When I arrived home, Ingrid told me that a freelance agency had offered me a job. It was the first offer of this kind since I started working for my employer. And so, I made a rash decision and resigned. With the benefit of hindsight, it was a remarkable coincidence that the freelance agency called me on this particular day. It didn’t take long before I started to have second thoughts. Out of the blue, a strong feeling emerged that it was a wrong decision. I can rationalise it by saying there weren’t many jobs for database administrators near home. And the issues with my son didn’t allow me to work far away from home while my physical condition didn’t allow for long travels. That may all be true, but these considerations were not the real reason. The feeling became so strong that I had no other choice but to reverse course and try to undo my resignation.

There was a new manager, and he accepted my change of mind. He pledged to do his best to restore my confidence in my employer. Due to a bureaucratic error, I missed the promotion again a year later. I began to distrust him and feared he might not make good on his promise. That didn’t happen at the time, but he soon gave the tech genius a higher pay grade and left me out. And several years later, after he had risen in rank, in another remarkable coincidence, he tried to take away the pay grade that came with the promotion when I switched to Java programming. Nevertheless, he was a very competent manager who later played a leading role in improving the IT department. After some years of bureaucratic wrangling, the promotion finally came through.

Morality clause

Legal is not always fair

What is legal is not always fair. The role of morality in law may be too small. People have different views about right and wrong, so the prevailing view in many Western societies is that people should be free to do as they please unless their actions harm others. Even that view can justify an increased role of ethics in judicial matters. And if moral viewpoints converge, this becomes easier. That begins with setting priorities.

We can get trapped in contentious issues. People reason according to their beliefs and political views. Debates are often framed to make the opposing view look evil:

  • Leftists might be concerned with the rights of criminals in jail but not of the rights of unborn children who are innocent of any crime.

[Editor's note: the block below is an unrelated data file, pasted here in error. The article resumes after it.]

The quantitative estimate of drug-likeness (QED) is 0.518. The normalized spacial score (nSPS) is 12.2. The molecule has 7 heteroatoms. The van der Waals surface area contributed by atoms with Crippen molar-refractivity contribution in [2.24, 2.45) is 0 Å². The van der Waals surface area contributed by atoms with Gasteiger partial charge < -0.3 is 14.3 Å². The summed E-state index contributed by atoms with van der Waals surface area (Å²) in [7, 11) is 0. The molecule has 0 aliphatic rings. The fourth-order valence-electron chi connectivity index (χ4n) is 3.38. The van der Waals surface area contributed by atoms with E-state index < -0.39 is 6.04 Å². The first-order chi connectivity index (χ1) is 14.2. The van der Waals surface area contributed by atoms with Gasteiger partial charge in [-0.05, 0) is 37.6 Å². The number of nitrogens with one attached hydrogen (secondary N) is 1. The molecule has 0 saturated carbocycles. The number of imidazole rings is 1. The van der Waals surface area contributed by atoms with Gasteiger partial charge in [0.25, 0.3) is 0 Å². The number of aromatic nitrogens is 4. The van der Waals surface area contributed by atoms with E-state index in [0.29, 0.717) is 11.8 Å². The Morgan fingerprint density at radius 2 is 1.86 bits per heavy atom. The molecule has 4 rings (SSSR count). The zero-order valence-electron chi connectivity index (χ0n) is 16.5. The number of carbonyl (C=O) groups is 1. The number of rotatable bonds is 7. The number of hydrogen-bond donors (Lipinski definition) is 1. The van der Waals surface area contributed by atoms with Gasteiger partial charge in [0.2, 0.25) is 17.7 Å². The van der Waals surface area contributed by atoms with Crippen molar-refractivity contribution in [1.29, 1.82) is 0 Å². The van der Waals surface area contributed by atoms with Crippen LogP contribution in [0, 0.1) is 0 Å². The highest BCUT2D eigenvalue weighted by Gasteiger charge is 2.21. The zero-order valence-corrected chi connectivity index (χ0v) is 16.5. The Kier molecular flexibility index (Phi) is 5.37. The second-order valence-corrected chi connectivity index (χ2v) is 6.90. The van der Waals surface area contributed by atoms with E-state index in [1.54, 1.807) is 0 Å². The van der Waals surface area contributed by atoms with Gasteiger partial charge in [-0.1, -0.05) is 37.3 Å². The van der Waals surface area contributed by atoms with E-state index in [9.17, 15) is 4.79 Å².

• Conservatives might be concerned with the fate of unborn children but as soon as they are born in misery their compassion suddenly vanishes.

Science indicates that the degree to which a fetus is a baby gradually increases during the pregnancy. If you are religious and presume that an unborn child has a soul, it becomes a discrete process. When the soul enters the fetus, it instantly becomes a baby. These are two fundamentally different views, so if you have one particular view, it may be hard to stay moderate. If there is a soul then abortion is killing an unborn child. If there is no soul, and a fetus has an awareness similar to a mouse, it is about the right of women to decide about what happens inside their own bodies.

Moral issues are often complicated. Euthanasia can be an act of compassion but it can also be a way of getting rid of undesired people. Perhaps criminals have had a difficult childhood or have mental issues that are not their fault, but making them suffer can give victims a sense of justice. This is about conflicting moral views. In economics, morality tends to take the back seat. In other words, you can do as you please as long as it is legal.

In some areas ethics are needed urgently. Research has shown that CEO is the job with the highest rate of psychopaths while lawyer comes in second,1 possibly because traders in financial markets were not included in the survey. Media came in third because it was a British research. Salespeople make a rather unsurprising fourth position.

Vulture capitalism

Rural areas in the United States are turning into an economic wasteland. Closed down factories and empty malls dominate the landscape. Communities are ravaged and drug abuse is on the rise. One reason for this to happen is that jobs are shipped overseas. Several factors contributed to this situation, but a major cause is CEOs not caring for people and communities. In many cases other solutions were possible.

Paul Singer is wealthy hedge fund owner. He made a fortune by buying up sovereign debt of countries in trouble such as Argentina and Peru at bargain prices and starting lawsuits and public relation campaigns against those countries to make a profit on these debts at the expense of the taxpayers of these countries.2

In the United States Singer bought up stakes of corporations in distress. He then fired workers so that the price of his shares rose. In the case of Delphi Automotive he and other hedge fund managers took out government bailouts, moved jobs overseas, and cut the retirement packages of employees so they could make a huge profit.2

Vulture capitalists prey on patients too. They buy patents on old drugs that are the standard treatment for rare life-threatening diseases, then raise the price because there is no alternative. Martin Shkreli was responsible for a 6,250% price hike for the anti-retroviral drug Daraprim. Many people died because of his actions.3 Perhaps he should be in jail for being a mass murderer but he is not because what he did is legal.

Profiteering at the expense of the public

In the years preceding the financial crisis of 2008 there was a widespread mortgage fraud going on in the United States. Few people have gone to jail because much of what happened was morally reprehensible but legal. Financial executives and quite a few academics share this view.4 And so nothing was done. Perhaps fraud can be proven some day but that may take years if it ever succeeds.